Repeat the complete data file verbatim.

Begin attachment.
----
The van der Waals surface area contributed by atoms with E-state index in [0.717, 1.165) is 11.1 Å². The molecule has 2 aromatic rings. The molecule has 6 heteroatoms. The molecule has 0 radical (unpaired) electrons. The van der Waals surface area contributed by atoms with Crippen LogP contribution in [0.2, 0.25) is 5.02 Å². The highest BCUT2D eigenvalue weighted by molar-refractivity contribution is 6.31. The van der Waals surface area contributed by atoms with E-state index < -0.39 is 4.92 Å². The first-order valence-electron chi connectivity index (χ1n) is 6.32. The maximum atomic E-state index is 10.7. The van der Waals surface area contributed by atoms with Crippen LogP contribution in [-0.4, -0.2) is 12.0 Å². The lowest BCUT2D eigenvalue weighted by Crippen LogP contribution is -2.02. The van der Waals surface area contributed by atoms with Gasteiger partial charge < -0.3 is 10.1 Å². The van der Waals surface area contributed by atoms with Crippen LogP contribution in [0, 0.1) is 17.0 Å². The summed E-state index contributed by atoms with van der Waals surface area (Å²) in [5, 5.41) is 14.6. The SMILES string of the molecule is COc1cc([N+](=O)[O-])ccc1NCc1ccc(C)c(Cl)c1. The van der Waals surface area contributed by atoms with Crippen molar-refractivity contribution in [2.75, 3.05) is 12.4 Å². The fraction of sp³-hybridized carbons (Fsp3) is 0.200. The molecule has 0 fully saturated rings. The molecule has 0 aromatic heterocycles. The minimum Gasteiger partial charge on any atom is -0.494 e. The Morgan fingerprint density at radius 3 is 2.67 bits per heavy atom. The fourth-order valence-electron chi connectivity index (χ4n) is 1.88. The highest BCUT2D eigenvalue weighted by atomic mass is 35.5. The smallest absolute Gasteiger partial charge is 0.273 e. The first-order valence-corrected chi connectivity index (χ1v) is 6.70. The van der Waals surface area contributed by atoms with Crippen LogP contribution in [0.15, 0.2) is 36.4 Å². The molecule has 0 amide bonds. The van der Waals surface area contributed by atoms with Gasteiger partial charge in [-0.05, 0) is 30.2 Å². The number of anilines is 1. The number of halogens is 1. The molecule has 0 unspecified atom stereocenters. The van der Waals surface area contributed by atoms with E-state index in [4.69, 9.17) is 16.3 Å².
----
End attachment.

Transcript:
The van der Waals surface area contributed by atoms with E-state index in [0.717, 1.165) is 11.1 Å². The molecule has 2 aromatic rings. The molecule has 6 heteroatoms. The molecule has 0 radical (unpaired) electrons. The van der Waals surface area contributed by atoms with Crippen LogP contribution in [0.2, 0.25) is 5.02 Å². The highest BCUT2D eigenvalue weighted by molar-refractivity contribution is 6.31. The van der Waals surface area contributed by atoms with E-state index < -0.39 is 4.92 Å². The first-order valence-electron chi connectivity index (χ1n) is 6.32. The maximum atomic E-state index is 10.7. The van der Waals surface area contributed by atoms with Crippen LogP contribution in [-0.4, -0.2) is 12.0 Å². The lowest BCUT2D eigenvalue weighted by Crippen LogP contribution is -2.02. The van der Waals surface area contributed by atoms with Gasteiger partial charge < -0.3 is 10.1 Å². The van der Waals surface area contributed by atoms with Crippen LogP contribution in [0, 0.1) is 17.0 Å². The summed E-state index contributed by atoms with van der Waals surface area (Å²) in [5, 5.41) is 14.6. The SMILES string of the molecule is COc1cc([N+](=O)[O-])ccc1NCc1ccc(C)c(Cl)c1. The van der Waals surface area contributed by atoms with Crippen molar-refractivity contribution in [2.75, 3.05) is 12.4 Å². The fraction of sp³-hybridized carbons (Fsp3) is 0.200. The molecule has 0 fully saturated rings. The molecule has 0 aromatic heterocycles. The minimum Gasteiger partial charge on any atom is -0.494 e. The Morgan fingerprint density at radius 3 is 2.67 bits per heavy atom. The fourth-order valence-electron chi connectivity index (χ4n) is 1.88. The highest BCUT2D eigenvalue weighted by atomic mass is 35.5. The smallest absolute Gasteiger partial charge is 0.273 e. The first-order valence-corrected chi connectivity index (χ1v) is 6.70. The van der Waals surface area contributed by atoms with Crippen LogP contribution in [0.15, 0.2) is 36.4 Å². The molecule has 0 amide bonds. The van der Waals surface area contributed by atoms with Gasteiger partial charge in [-0.05, 0) is 30.2 Å². The number of anilines is 1. The number of halogens is 1. The molecule has 0 unspecified atom stereocenters. The van der Waals surface area contributed by atoms with E-state index in [4.69, 9.17) is 16.3 Å².